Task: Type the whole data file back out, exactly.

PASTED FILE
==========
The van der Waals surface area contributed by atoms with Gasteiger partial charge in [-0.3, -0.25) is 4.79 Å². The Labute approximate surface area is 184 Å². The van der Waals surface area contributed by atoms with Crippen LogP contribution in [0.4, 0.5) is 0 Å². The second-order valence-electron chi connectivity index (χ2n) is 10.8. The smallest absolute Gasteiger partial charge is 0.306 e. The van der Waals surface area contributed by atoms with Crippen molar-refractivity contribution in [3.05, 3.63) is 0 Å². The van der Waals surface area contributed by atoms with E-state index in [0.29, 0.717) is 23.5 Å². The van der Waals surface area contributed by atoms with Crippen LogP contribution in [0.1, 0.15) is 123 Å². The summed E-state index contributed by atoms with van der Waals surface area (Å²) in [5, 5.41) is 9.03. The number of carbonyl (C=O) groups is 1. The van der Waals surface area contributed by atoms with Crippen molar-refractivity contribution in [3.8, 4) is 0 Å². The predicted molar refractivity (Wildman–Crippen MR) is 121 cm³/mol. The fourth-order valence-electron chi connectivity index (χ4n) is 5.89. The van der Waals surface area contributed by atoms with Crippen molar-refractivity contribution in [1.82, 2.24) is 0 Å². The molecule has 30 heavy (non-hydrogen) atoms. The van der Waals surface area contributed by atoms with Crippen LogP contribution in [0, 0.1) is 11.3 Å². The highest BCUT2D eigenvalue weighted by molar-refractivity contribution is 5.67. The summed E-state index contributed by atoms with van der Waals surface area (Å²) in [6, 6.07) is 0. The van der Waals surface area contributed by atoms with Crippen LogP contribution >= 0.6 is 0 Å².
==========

The van der Waals surface area contributed by atoms with Gasteiger partial charge in [-0.3, -0.25) is 4.79 Å². The Labute approximate surface area is 184 Å². The van der Waals surface area contributed by atoms with Crippen LogP contribution in [0.4, 0.5) is 0 Å². The second-order valence-electron chi connectivity index (χ2n) is 10.8. The smallest absolute Gasteiger partial charge is 0.306 e. The van der Waals surface area contributed by atoms with Crippen molar-refractivity contribution in [3.05, 3.63) is 0 Å². The van der Waals surface area contributed by atoms with E-state index in [0.29, 0.717) is 23.5 Å². The van der Waals surface area contributed by atoms with Crippen LogP contribution in [0.1, 0.15) is 123 Å². The summed E-state index contributed by atoms with van der Waals surface area (Å²) in [5, 5.41) is 9.03. The number of carbonyl (C=O) groups is 1. The van der Waals surface area contributed by atoms with Crippen molar-refractivity contribution in [3.8, 4) is 0 Å². The predicted molar refractivity (Wildman–Crippen MR) is 121 cm³/mol. The fourth-order valence-electron chi connectivity index (χ4n) is 5.89. The van der Waals surface area contributed by atoms with Crippen molar-refractivity contribution in [1.82, 2.24) is 0 Å². The molecule has 30 heavy (non-hydrogen) atoms. The van der Waals surface area contributed by atoms with Crippen LogP contribution in [0, 0.1) is 11.3 Å². The highest BCUT2D eigenvalue weighted by molar-refractivity contribution is 5.67. The summed E-state index contributed by atoms with van der Waals surface area (Å²) in [6, 6.07) is 0. The van der Waals surface area contributed by atoms with Crippen LogP contribution >= 0.6 is 0 Å².